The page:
(The Root) — It seems that Lois Lerner, the head of the IRS Exempt Organizations division who is at the center of the Internal Revenue Service scandal, can't get out of her own way.
First her apology for her division's targeted scrutiny of conservative groups — to neutralize fallout over a forthcoming audit (pdf) — backfired badly. Then, before a House panel on Wednesday, she invoked her Fifth Amendment right not to testify by reading a statement that sounded a lot like testimony, which could land her back in the committee's hot seat.
"I have not done anything wrong," Lerner told the House Oversight and Government Reform Committee. "I have not broken any laws. I have not violated any IRS rules or regulations, and I have not provided false information to this or any other committee."
Hours after excusing Lerner, committee Chairman Darrell Issa (R-Calif.) said he might recall her in response to a complaint by a fellow Republican member that Lerner forfeited her Fifth Amendment right to avoid self-incrimination when she gave the statement.
"She made assertions under oath" and "may have waived her Fifth Amendment rights," Issa said. Politico reported that Issa later determined that Lerner had waived her legal protections and would order her to reappear.
Of course, Lerner made the right decision for herself legally, but it doesn't help the Obama administration's efforts to tamp down the uproar and counter accusations that the targeting was politically motivated.
To most Americans, the optics aren't good: The central figure in a big scandal at the most unpopular government agency pleads the Fifth? She has to be hiding something.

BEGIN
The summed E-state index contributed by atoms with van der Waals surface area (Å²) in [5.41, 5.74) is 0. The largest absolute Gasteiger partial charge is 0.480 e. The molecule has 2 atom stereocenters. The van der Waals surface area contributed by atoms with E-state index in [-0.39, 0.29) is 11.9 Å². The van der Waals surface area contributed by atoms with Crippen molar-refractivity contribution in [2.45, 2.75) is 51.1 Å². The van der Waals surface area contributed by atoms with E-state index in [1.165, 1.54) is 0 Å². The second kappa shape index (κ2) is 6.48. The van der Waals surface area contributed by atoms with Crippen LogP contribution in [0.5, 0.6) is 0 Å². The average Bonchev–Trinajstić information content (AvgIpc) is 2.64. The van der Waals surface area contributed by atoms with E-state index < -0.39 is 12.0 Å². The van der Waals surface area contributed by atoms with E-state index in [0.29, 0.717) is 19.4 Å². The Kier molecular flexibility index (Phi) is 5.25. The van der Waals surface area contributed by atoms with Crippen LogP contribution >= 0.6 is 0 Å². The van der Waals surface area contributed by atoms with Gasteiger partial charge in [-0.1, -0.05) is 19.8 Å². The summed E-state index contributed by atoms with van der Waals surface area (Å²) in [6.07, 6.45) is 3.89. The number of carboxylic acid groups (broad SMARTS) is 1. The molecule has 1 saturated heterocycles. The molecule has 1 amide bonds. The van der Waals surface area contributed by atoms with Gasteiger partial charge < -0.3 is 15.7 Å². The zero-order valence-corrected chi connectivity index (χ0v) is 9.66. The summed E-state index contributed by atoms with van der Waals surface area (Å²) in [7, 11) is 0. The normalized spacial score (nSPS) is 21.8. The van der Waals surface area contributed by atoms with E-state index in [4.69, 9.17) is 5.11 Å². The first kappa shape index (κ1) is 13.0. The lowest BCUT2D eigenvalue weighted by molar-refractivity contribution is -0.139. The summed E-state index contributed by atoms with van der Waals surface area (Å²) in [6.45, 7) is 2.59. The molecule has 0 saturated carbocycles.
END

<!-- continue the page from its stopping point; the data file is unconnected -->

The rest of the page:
A Washington Post/ABC News survey released Tuesday found that by a margin of 45 percent to 42 percent, more people accuse the Obama administration of "trying to cover up the facts" than those who believe the administration is "honestly disclosing what it knows."
The group that believes in a cover-up includes 73 percent of all Republican respondents and a plurality (47 percent) of independents. Meanwhile, 64 percent of Democrats say that the administration has been forthcoming.
A strong majority of all respondents condemn the IRS behavior as "inappropriate," including 51 percent who also consider it illegal. In addition, 56 percent of respondents believe that the IRS deliberately harassed conservative political groups, and 31 percent believe that it was "an administrative mistake."
Lerner's silence also intensifies the pressure on the IRS to disclose the origins of the targeting practice and those directly responsible for it. No such revelations sprang from the balance of Wednesday's hearing, which also featured testimony from former IRS Commissioner Douglas Shulman, Deputy Treasury Secretary Neal S. Wolin and Inspector General J. Russell George, who conducted the audit.
Shulman and Wolin denied that the targeting was politically motivated. George testified that he hasn't found any evidence of political motivation.
Corey Dade, an award-winning journalist based in Washington, D.C., is a former national correspondent at NPR and political reporter at the Wall Street Journal, the Boston Globe and other news organizations. Follow him on Twitter.